New Delhi – Ethnic Maratha groups called off their day-long strike in India’s financial hub of Mumbai on Wednesday afternoon as protesters turned violent on the city’s outskirts, burning police vehicles and stoning buses.
Groups fighting for the rights of ethnic Maratha people have been holding protests demanding quotas in government jobs and educational institutions and concessions for farmers from their community, including the waiving of loans and better prices for crops.
Thousands of protesters from the community blocked roads and shut shops on the outskirts of Mumbai, waving saffron flags and shouting slogans of “Victory to Shivaji,” a 17th century Maratha warrior king.
Television images showed buses and cars stranded for hours on the Eastern Expressway, which is one of the busiest roads between Mumbai and Pune.
A local train route in Mumbai’s Thane suburban area was blocked by protesters, an officer at Mumbai’s police control room said.
There were incidents of protesters throwing stones at state-run buses in several areas.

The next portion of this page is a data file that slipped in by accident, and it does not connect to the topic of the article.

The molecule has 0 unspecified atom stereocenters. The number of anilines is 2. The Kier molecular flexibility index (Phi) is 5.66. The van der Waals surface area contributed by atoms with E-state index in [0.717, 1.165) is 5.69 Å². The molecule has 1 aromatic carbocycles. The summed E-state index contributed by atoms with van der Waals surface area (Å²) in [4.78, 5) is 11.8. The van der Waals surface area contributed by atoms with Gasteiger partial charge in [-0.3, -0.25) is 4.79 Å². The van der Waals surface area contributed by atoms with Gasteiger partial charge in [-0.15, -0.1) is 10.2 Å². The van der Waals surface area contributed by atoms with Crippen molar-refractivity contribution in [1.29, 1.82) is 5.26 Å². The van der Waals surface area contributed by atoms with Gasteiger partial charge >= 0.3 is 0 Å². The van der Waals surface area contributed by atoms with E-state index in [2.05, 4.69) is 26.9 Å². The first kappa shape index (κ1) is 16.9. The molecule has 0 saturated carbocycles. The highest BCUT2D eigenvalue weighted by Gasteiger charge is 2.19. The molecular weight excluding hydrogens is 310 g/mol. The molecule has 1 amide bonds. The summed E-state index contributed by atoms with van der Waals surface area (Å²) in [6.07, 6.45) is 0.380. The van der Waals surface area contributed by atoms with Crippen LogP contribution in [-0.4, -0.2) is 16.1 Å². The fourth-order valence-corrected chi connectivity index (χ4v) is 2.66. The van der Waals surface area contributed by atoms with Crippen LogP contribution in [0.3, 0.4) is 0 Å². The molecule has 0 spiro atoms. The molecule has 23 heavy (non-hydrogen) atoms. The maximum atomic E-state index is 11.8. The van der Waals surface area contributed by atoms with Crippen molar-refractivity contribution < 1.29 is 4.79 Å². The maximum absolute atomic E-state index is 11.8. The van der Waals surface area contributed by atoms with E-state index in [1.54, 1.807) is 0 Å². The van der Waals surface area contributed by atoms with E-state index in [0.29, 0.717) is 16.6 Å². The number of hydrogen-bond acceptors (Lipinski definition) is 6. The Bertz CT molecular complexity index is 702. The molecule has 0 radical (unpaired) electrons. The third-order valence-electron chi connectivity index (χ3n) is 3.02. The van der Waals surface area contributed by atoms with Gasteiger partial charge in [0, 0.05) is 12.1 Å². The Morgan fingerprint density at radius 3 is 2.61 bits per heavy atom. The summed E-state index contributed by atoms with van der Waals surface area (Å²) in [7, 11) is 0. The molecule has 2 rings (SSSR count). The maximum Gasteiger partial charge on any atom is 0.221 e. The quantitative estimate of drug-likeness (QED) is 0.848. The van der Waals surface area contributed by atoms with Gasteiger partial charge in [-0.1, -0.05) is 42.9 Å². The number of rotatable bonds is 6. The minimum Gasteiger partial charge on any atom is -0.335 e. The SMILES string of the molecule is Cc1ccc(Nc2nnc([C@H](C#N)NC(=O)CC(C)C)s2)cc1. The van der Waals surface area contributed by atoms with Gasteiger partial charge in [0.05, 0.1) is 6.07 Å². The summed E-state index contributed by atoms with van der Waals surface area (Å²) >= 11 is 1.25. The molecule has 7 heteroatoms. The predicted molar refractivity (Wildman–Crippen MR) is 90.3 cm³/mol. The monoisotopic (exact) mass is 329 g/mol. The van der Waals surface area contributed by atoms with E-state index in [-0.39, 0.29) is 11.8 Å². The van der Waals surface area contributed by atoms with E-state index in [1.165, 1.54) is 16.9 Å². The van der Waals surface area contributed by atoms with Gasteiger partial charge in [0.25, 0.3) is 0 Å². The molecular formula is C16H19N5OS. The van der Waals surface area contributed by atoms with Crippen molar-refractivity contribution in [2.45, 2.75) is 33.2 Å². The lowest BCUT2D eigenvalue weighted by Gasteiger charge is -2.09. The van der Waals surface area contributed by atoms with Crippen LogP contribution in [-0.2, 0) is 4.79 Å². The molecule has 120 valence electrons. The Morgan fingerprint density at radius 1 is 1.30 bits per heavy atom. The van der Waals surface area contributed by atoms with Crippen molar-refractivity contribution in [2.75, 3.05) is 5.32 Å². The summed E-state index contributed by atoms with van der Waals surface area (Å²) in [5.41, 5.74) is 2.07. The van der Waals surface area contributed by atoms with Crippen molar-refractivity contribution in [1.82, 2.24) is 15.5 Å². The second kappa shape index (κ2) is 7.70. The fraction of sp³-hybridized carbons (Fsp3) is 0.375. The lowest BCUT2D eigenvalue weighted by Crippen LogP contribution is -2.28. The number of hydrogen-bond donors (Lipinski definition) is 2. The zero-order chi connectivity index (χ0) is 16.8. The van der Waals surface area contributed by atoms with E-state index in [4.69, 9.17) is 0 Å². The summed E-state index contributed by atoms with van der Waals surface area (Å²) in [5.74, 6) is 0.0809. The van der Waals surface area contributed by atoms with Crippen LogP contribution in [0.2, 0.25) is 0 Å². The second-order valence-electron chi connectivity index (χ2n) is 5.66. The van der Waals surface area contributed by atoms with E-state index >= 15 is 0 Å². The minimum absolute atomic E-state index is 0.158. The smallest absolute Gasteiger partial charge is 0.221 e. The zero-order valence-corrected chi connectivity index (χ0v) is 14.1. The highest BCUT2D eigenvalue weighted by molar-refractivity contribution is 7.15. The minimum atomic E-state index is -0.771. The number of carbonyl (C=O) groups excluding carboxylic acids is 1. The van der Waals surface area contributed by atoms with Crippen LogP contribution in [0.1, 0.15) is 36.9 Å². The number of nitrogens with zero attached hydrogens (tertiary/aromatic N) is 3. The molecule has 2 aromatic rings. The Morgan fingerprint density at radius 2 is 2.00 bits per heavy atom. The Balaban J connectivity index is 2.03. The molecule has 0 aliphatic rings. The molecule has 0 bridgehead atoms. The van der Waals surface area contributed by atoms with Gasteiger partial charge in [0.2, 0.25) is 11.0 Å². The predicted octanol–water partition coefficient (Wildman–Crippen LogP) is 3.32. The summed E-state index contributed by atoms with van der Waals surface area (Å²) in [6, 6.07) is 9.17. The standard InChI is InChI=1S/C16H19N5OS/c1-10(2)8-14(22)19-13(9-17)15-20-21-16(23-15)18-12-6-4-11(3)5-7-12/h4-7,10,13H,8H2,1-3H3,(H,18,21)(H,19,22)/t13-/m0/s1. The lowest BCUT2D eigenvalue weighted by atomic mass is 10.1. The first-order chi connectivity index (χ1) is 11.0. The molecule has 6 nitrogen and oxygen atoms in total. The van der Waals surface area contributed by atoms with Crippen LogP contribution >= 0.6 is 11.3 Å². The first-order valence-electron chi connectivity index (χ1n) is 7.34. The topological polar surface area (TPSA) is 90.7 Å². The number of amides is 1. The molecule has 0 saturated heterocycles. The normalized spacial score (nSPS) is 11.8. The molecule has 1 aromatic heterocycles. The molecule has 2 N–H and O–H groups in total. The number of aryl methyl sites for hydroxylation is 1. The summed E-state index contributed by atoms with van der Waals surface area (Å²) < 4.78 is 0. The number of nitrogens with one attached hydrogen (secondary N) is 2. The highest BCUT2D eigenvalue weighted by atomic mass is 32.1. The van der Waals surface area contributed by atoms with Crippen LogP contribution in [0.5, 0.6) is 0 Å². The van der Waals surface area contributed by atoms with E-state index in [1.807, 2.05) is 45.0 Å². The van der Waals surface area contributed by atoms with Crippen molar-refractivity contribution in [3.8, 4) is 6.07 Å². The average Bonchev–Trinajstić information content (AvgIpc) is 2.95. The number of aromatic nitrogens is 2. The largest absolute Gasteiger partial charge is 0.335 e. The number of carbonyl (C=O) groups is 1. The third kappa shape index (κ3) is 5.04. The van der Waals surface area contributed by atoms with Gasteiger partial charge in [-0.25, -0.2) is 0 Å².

Police vehicles were also set on fire.
Shops were forced to shut down in pockets of Raigad district adjoining Mumbai, NDTV news channel reported.
Police had to fire tear-gas shells to disperse violent protesters in the Navi Mumbai suburb and launched baton charges in other areas, NDTV reported.
Leaders of the Maratha Kranti Morcha (Maratha revolutionary front) held a press briefing late afternoon to say they were calling off the protest as they did not want Mumbai’s residents to be inconvenienced as they returned home from their offices.
“We are Marathas, we don’t hurt anyone. Our bandh (shutdown call) was successful: women and children, they were all out on the roads. But in the wake of the violent protests, we have to call off the protest,” Virendra Pawar, convenor of the Maratha Kranti Morcha, Mumbai, said.
Groups of protesters, however, continued to block roads hours after the leaders’ announcement.
Similar protests in Aurangabad district of Maharashtra state had turned violent on Tuesday, with people torching vehicles and injuring policemen.
A protester in Aurangabad also committed suicide by jumping into a river near a protest site.
Marathas, who comprise one-third of Maharashtra state’s 116 million people, are mainly engaged in agriculture, a sector in which incomes have been steadily going down.
But the community is politically powerful with several key leaders active in the state, of which Mumbai is the capital.
India has an affirmative-action policy which includes quotas for the lowest castes, members of which have benefited under the system for centuries.
Over the years, governments have expanded quotas, often with large voting groups in mind, to include other castes and ethnic communities that are economically or socially disadvantaged.